- Business Insider spoke with Darrin English, senior community development loan officer at Quontic Bank, about when it might be a bad idea to refinance your mortgage.
- English said you probably don't want to refinance if you won't save enough to offset closing costs within the first 2 1/2 years.
- Certain strategies for lowering your monthly payments, such as refinancing to a longer term or switching from a fixed to adjustable rate, could cost you more in the long run.
- Refinancing to use the cash for unnecessary purchases or to invest in the stock market may not be the best idea, and refinancing to offset loss of of income due to the coronavirus might not work out.
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There are plenty of reasons to refinance your home — better rates, lower monthly payments, and getting rid of private mortgage insurance are just a few of them.
But there are times when refinancing isn't the best financial decision. Darrin English, Senior Community Development Loan Officer at Quontic Bank, spoke with Business Insider about what some people think are "good reasons" to refinance — but in reality, are rarely the best idea.
- 1. To lock in a rate that's only a fraction of a percentage point lower
- 2. To move into a longer-term loan
- 3. To switch from a fixed-rate mortgage to an adjustable-rate mortgage
- 4. To invest money in the stock market
- 5. To spend cash on unnecessary purchases
- 6. To offset financial losses from the coronavirus
1. To lock in a rate that's only a fraction of a percentage point lower
Just as with your initial mortgage, you'll have to pay closing costs when you refinance your home. Closing costs typically amount to thousands of dollars.
If you're chasing a new rate that's a fraction of a percentage point lower than what you're currently paying, then it could take you a long time to save enough to offset the closing costs.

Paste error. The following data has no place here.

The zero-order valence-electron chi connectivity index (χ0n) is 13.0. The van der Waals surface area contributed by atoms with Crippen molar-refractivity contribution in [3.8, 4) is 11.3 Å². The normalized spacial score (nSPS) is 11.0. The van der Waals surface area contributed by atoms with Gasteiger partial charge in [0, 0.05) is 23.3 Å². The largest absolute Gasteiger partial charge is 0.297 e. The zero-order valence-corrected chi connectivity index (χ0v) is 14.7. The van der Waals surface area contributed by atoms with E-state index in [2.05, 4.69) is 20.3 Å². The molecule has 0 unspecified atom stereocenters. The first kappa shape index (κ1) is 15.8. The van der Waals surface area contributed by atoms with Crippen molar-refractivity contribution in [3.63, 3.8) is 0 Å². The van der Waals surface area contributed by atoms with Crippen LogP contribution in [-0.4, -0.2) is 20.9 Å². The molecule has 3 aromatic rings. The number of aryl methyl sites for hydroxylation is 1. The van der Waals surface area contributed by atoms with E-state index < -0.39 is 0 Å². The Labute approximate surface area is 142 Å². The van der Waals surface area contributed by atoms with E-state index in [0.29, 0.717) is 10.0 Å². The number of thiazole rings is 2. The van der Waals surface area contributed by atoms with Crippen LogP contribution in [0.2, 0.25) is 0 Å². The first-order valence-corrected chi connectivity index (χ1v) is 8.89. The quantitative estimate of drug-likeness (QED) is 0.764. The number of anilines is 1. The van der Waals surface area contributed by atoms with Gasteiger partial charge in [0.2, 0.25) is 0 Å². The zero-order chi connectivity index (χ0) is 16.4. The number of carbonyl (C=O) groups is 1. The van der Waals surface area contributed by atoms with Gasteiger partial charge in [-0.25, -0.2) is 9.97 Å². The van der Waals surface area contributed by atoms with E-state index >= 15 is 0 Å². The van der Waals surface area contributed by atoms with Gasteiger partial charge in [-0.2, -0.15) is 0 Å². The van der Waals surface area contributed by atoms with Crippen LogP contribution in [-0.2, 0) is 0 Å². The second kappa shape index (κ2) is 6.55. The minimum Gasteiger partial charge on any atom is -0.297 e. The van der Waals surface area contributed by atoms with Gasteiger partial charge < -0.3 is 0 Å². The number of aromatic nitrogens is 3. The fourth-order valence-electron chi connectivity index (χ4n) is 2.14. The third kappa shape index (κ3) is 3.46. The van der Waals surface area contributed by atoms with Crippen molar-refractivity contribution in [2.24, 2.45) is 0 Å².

Homeowners in New York and California should also factor in the states' mortgage taxes.
"New York and California are the only two states in the nation that have a mortgage tax," English said. "If you're borrowing $500,000 or less, you're going to be required to pay the state 1.8% of the amount that you borrow. If you're borrowing more than a half million dollars, then you're required to pay the state 1.925% of the amount. So your closing costs can be considerable."
English said the rule of thumb is that you should only refinance if your new rate will be at least 1% less than what you're paying now. Another way of looking at it is that you should be able to break even within 2 1/2 years.
"This was actually a Housing and Urban Development rule at one point, and it's become the standard," English said. "I've been in the business for almost 25 years now, so I just hold it as true, because I've seen success."
2. To move into a longer-term loan
If you only have 20 years left on your mortgage, for example, it may seem like a good idea to refinance into another 30-year mortgage. By stretching your remaining payments out over a longer period of time, your monthly payments will be lower.
But English usually doesn't recommend this strategy, especially if you plan to stay in the home long-term. You'll be making payments on your home for longer, and you'll end up paying more in interest by extending your loan term.
"If you're considering paying off your home as part of your retirement plan, it's probably not a good idea to create a brand new 30-year mortgage," he said. "It's always better to either maintain your current payment — or if you're going to refinance, to refinance into a lesser term. Consider a 15-year, especially if the rate is low enough where you can keep the monthly payments almost close to what you're paying, and reduce the term. You'd be better off."